时间：2023-12-01 23:24:19 来源：网络整理 编辑：자동차
People staring at screens to book tickets to home, jammed highways and families enjoying festive foo
People staring at screens to book tickets to home, jammed highways and families enjoying festive foods are typical scenes associated with Chuseok, one of South Korea's biggest traditional holidays.
Along with Seollal, Chuseok is one of two holidays that span three consecutive days.
The origins of Chuseok are unclear, but similar holidays are celebrated across East Asia on the same date -- Aug. 15 on the lunar calendar -- though some have come to mark Aug. 15 on the solar calendar as well.
Koreans use the day to celebrate the harvest and pay gratitude to their ancestors through the family ritual ceremony, “charye,” and visiting their ancestors' graves to pay respect to them, called “seongmyo.”
The holiday, which is found as far back as the historical records of the Silla Kingdom (57 B.C.-A.D. 935), was first designated a public holiday in 1949 after liberation from Japanese colonial rule in 1945, and has been a three-day holiday since 1989.
Traditional Chuseok scenes continue today, bringing feast tables full of freshly harvested foods to family Chuseok gatherings.
Among the many foods typically served, moon-shaped songpyeon made from newly harvested rice are an essential part of Chuseok festivities.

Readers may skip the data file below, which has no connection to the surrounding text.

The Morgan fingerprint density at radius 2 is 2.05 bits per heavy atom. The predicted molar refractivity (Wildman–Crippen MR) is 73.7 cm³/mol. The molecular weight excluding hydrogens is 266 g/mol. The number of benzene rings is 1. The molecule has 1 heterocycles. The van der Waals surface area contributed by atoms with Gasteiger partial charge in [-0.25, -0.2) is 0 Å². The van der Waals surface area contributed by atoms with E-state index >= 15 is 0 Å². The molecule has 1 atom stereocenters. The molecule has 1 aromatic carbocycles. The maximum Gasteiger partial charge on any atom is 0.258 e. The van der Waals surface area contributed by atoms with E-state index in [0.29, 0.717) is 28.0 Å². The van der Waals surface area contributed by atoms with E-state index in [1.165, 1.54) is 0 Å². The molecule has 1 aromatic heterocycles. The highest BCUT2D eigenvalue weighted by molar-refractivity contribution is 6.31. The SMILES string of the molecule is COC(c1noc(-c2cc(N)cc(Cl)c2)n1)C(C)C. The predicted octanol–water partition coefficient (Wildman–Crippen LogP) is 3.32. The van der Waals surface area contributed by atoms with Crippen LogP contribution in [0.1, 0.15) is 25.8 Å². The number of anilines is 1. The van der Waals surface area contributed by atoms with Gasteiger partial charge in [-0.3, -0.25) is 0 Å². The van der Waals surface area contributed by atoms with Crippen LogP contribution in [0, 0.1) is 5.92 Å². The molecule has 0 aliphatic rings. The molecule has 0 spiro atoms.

Charye and seongmyo are also practiced by many Korean families, although many now opt for family trips instead of carrying out these traditions.
As it shares history and culture with South Korea until the mid-20th century, North today has Chuseok traditions very similar to South Korea's.
North Korea’s state media Rodong Sinmun writes, “Celebrating Chuseok, people have visited ancestors’ tombs and conducted ritual ceremonies with foods from the year’s harvest … as a reflection of fine customs,” in an Aug. 31 article on the holidays to come in September.
“Songpyeon made from fresh grains is a unique Chuseok dish of Koreans,” it added.
However, North Korea banned celebrating Chuseok between 1967 and 1971, citing its incompatibility with “socialist lifestyles.”
North Korea has recognized Chuseok as a holiday since 1988, but allows only one day off, meaning that the cross-country family migrations associated with Chuseok in South Korea are a rare sight in the North.
As a uniquely North Korean custom, many people also visit the national cemetery and pay respect to fallen soldiers and Communist partisans in North Korea.
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